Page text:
It crossed my mind that this academy is something special, and not just for its clandestine affiliation with the Central Intelligence Agency. This cruise ship is not for tourists, not for the upper-middle class that once enjoyed cocktails on that same deck. This is an elite school, a place for the smartest people the recruiters could find based on middle school screening and entrance examinations. It hit me while I was standing there: I’m lucky. I’m luckier than the Irishman who finds the Central Leprechaun Bank’s premium pot of gold. I’m a head captain, ready to take on the world with my advanced training in anything and everything I ask for. With my brain and anything accessible at my fingertips, I can carry out missions for one of the best intelligence networks in the world; I command the power of eighty female minds (talk about a scary thought) led by the six people I trust most in the world. Besides Derek, that is. Now Derek, there’s a head captain you can put your faith in. If I were to make a religion, I would call it Derekinism, and we would worship Derek Tasalis.
(Don’t get me wrong, though. I would worship my co-head due to the virtue of his ability, not like most who would join Derekinism to worship his face.)
But going back to where I started. I was alone on the deck because I asked Derek to meet me. He was late, which was unusual, but not altogether unexpected. We’d both dreaded today–not the date in particular, but the day when we’d meet up here to face something we hoped would never come but knew was inevitable nonetheless. Lucky me, I was the one to request it. I didn’t hold it against him that he was late, but he of all people knew that we needed to talk.
“Hey.” I could hear the hesitation mixed with resignation in that one word. I didn’t look up. What would I see? Just Derek. Reliable Derek. Supposedly good-looking, somewhat mysterious co-head captain of mine Derek. Nothing new. Nothing special–not after almost two years of working together. Yet still mysterious. (One might note the definition of “complete sentences” has slipped from my vocabulary.)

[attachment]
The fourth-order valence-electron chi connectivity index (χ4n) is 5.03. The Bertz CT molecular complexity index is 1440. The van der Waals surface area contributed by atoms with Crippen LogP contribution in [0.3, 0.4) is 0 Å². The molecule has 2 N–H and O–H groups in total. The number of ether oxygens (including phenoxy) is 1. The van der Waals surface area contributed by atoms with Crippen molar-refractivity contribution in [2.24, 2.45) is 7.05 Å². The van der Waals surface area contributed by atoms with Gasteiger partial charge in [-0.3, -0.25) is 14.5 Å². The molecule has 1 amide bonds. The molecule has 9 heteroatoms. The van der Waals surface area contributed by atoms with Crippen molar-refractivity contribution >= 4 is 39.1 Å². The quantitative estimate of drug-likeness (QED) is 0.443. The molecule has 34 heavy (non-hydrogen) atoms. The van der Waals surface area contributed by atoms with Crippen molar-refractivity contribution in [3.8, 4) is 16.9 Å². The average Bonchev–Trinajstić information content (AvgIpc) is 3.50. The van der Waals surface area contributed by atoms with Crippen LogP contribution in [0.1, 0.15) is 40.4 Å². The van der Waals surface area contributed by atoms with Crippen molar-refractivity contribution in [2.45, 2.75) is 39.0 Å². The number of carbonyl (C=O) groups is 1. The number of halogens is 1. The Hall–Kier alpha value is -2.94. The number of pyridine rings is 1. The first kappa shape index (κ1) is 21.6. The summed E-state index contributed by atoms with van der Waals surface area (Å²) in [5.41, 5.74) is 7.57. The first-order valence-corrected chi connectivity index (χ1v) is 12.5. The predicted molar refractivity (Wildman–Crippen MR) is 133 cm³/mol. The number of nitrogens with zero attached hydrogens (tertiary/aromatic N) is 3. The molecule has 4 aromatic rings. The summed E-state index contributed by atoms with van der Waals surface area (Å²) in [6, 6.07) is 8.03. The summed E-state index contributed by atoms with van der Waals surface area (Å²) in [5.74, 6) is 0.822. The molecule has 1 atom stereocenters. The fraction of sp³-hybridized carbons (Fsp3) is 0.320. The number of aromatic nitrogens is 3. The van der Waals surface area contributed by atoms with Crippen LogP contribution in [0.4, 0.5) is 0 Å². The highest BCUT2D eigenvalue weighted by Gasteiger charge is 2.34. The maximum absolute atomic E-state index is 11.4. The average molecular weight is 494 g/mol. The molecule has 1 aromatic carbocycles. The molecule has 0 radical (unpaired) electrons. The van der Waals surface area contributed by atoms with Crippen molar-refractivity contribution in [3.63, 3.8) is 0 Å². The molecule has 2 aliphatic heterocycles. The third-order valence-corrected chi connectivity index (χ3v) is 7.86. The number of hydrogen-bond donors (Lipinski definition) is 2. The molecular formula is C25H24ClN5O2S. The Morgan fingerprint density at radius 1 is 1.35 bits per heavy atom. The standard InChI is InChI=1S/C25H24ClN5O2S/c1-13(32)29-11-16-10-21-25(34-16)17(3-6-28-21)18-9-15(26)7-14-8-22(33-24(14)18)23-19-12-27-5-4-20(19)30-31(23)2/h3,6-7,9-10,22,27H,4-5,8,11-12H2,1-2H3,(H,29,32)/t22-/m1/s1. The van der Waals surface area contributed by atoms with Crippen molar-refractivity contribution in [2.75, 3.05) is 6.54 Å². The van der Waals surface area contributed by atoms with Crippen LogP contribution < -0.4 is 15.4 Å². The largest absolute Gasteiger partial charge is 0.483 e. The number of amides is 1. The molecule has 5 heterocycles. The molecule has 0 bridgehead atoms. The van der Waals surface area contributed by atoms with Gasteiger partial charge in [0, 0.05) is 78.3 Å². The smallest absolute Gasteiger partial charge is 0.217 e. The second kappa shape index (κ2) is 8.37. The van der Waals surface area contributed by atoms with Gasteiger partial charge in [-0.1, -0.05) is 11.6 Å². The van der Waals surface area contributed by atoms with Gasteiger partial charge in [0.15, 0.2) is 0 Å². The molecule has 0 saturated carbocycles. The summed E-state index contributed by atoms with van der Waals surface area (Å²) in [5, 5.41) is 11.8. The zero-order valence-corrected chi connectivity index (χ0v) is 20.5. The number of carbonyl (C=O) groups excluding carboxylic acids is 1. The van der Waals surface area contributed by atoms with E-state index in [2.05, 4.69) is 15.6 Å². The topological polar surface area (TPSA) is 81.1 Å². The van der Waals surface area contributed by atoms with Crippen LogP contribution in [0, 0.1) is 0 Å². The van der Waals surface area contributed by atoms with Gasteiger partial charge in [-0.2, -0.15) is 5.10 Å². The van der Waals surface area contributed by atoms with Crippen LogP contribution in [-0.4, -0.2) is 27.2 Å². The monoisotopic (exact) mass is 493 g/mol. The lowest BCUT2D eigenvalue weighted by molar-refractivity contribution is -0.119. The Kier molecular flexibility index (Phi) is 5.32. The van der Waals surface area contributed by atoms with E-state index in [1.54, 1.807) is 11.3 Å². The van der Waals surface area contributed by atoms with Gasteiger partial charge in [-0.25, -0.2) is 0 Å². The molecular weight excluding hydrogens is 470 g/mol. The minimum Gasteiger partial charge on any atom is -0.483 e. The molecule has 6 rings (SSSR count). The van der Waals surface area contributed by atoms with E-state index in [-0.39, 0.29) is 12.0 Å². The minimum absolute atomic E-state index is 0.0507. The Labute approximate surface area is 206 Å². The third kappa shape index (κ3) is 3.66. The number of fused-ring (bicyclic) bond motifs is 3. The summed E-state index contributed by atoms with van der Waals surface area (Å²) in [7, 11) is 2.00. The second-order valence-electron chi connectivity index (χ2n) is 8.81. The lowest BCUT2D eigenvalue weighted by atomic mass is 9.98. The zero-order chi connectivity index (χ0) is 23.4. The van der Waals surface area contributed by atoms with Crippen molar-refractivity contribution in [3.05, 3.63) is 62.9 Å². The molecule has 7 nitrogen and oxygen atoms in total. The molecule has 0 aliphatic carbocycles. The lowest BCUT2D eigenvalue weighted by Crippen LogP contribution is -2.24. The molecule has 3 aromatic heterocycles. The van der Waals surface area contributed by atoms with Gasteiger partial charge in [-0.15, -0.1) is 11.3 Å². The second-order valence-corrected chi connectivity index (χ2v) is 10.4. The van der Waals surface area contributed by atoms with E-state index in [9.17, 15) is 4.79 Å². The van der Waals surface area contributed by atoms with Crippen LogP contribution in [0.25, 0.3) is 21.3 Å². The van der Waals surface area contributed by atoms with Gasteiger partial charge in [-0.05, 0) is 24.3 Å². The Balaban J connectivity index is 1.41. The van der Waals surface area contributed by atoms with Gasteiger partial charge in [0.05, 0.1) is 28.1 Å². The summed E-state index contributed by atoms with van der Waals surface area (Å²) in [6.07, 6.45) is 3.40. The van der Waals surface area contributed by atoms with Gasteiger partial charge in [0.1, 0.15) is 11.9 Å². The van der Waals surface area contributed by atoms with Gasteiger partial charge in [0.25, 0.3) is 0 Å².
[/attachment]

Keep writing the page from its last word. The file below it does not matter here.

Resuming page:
“Hey,” I replied, staring fixedly at the deep blue water angling away beneath me. If we had been anywhere near standing water, it would have been the perfect time for us to become the mosquitoes’ Thanksgiving feast. Thank goodness we weren’t, for were it true, I would not be sitting here writing a ridiculously long journal entry–the first in months (I’d apologize but there’s really no one to apologize to). I would instead be dousing myself in aloe vera and vitamin E until someone stabbed me with a tranquilizer to put me out of my misery. Anyway, back to our conversation.
“What’s up?” he asked with his favorite and most annoying attitude of utter apathy. He knew perfectly well what was going on.
Even now, I can remember what he looked like when I glanced over at him. He was leaning against the railing, his head tilted back to gaze some indiscernible object in the sky. His hair was dark brown two years ago when we started training, but all that time in the sun streaked it with auburn and gold highlights. It’s gotten long lately, and the wind on the outside deck blew strands all over his forehead. He looked…almost majestic standing there, like a blasé model striking a pose on the cruise liner before heading down the red carpet. He had those Oakley’s on, the ones that look really good on him. I have to admit he is sort of good looking in a Derek kind of way, not that I’d ever admit that to Kerri and the rest of my captains. I swear, every female on this ship thinks he’s the hottest guy born to Earth, and thank (insert celestial being of choice) he never lets that get to his head. But not only does Derek have a fan club of eighty-six teenage girls, every last one is under the impression that I’m the only one he’s ever had his eye on. Damn him. I don’t even care.
It took me a moment to remember he’d asked me a question. “Did you read the mission reports?” I asked in reply. Casually, even though I knew I’d linked the report directory in the memo that invited him to the outer deck in the first place.
“In a glance,” he replied.
I prompted him to continue. “And?” (Is it sad I still remember this conversation almost word for word, even an hour later?)